WhipClip lets you snag high-res snippets of your favorite shows

Your water-cooler chatter just got a whole lot more interesting.

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Published Aug 21, 2015   Updated May 28, 2021, 3:06 am CDT

A new app called WhipClip is taking water-cooler chatter to the next level.

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As TV evolves into a multimedia platform, producing quality, evocative programming, so must  our interactions evolve with it. Talking about TV used to consist of a group of like-minded watchers gathered around a water cooler the next morning, talking about the previous night’s episode. With the advent of social media, the water cooler has moved from an actual space to a virtual one, where people gather in communities designated by hashtags. It’s now possible for you to keep current with a show you’ve never even seen.

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The evolution continues with WhipClip, the latest in app technology that allows its users to watch a live TV show, record up to 40 seconds of it, and post the clip to the app for followers and friends. It also interfaces with other social media sites like Twitter and Facebook, so that you are able to share the clip across multiple platforms.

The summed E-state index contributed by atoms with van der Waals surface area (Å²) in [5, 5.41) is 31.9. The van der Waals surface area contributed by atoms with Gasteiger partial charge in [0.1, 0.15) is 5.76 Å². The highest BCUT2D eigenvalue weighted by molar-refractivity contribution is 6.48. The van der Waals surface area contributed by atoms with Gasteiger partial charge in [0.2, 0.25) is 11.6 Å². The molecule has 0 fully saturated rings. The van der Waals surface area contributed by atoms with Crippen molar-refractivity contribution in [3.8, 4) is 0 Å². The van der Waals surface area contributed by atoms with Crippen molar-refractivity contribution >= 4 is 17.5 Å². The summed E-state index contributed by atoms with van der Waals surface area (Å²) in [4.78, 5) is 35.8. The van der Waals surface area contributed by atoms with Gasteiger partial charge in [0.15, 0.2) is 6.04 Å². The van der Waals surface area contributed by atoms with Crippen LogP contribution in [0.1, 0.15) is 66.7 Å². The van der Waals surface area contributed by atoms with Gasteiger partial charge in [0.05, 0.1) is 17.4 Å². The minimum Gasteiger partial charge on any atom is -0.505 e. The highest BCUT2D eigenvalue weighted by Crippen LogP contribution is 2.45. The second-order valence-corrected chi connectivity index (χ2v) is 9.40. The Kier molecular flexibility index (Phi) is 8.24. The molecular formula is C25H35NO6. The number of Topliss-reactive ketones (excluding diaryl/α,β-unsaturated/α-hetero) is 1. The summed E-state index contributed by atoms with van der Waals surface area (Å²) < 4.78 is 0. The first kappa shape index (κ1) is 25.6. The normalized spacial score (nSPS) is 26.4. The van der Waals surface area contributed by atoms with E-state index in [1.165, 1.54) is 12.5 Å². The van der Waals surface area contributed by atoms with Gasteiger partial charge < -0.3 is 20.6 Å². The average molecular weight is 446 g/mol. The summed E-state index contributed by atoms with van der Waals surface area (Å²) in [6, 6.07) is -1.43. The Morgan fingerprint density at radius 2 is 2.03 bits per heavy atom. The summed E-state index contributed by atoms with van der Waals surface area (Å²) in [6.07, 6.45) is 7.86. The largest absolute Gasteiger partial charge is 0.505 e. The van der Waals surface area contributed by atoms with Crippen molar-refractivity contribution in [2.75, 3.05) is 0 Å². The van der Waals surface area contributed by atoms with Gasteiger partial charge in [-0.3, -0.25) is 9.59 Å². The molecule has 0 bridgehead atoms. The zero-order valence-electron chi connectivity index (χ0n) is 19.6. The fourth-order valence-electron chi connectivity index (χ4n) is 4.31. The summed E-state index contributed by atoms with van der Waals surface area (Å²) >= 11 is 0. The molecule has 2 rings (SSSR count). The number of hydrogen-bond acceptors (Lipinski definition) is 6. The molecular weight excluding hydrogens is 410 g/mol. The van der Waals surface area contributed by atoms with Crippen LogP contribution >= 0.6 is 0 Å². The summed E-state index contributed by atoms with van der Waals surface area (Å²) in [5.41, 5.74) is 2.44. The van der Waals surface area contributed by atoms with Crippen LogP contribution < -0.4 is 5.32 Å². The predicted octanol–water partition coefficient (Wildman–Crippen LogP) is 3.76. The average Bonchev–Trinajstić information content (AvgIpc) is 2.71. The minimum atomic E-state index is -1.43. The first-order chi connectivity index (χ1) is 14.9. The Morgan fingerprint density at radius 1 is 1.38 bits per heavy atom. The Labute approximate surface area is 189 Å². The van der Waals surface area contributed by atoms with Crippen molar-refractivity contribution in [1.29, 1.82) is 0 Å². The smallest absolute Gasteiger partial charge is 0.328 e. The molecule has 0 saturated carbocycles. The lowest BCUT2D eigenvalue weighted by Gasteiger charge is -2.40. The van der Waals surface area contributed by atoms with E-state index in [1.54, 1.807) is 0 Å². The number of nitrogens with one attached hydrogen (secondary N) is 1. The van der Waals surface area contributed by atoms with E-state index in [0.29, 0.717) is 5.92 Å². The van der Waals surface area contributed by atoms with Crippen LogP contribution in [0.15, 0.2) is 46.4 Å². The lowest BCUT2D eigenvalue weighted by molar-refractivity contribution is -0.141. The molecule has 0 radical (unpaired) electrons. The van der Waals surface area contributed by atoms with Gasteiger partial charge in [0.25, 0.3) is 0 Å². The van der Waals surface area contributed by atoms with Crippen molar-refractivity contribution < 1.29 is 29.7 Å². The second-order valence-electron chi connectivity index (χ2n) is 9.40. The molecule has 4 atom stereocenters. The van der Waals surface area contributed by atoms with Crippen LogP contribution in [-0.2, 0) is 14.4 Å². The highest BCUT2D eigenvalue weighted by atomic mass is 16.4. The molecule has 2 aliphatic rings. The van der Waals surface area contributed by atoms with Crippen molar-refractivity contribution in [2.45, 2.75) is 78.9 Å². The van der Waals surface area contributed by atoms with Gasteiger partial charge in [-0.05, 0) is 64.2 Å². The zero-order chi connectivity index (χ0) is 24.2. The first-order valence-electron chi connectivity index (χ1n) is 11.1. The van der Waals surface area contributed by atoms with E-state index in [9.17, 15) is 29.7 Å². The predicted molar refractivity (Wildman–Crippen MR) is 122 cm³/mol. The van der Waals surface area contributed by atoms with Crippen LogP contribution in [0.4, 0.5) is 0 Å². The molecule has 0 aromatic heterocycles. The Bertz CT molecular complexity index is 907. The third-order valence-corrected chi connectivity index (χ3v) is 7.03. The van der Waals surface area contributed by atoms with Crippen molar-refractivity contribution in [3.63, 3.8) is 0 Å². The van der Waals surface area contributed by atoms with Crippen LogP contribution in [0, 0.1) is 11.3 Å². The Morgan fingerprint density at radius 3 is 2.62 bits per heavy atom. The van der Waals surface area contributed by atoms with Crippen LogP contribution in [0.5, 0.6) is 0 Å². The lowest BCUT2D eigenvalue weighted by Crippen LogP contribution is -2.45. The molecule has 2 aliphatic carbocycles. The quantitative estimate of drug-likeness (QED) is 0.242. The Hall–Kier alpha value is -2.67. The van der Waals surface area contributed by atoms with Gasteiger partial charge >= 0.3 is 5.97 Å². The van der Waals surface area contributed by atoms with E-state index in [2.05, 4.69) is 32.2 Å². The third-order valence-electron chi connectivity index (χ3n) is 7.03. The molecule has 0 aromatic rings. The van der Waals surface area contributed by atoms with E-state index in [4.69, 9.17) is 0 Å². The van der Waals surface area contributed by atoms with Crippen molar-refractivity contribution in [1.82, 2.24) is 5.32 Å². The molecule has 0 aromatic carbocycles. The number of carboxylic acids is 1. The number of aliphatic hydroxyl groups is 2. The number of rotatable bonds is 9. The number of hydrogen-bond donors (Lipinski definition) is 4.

By giving users the ability to easily share all those juicy, jaw-dropping moments of TV in a legal, convenient way, WhipClip drives traffic to both the WhipClip app and the shows themselves. This also allows TV providers and producers a way to crowdsource promotion for their shows. I spoke with Chief Operating Officer Dan Brian and he shared how WhipClip was born, where the company stands on spoiler culture, and what we can expect from the app in the future.

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Remember when Seattle Seahawks cornerback Richard Sherman went bananas during a network TV interview with Erin Andrews after the Seahawks won the 2014 NFC Championship? Everybody was scrambling to try and show his rant to their friends, but all people could access was a shaky YouTube video with terrible sound.

WhipClip co-founder Richard Rosenblatt wanted to share that moment with his son, but he couldn’t find an easy or legal way to do so. Rosenblatt called his soon-to-be partner, Ori Birnbaum, and together they brainstormed solutions, diving into lots of data and statistics to see if the numbers could support their new idea. It turns out, they could. Meet WhipClip.

“The average American watches four and a half hours of TV per day that accounts for 96 percent of their viewing time,” explained Brian, citing a Nielsen report they consulted during their research. Most of that time is supplemented by a secondary high-quality screen such as a smartphone or tablet; with over 100 million TV-related Tweets sent every month, audiences are usually interacting with at least two screens while they watch television. This is WhipClip’s bread and butter.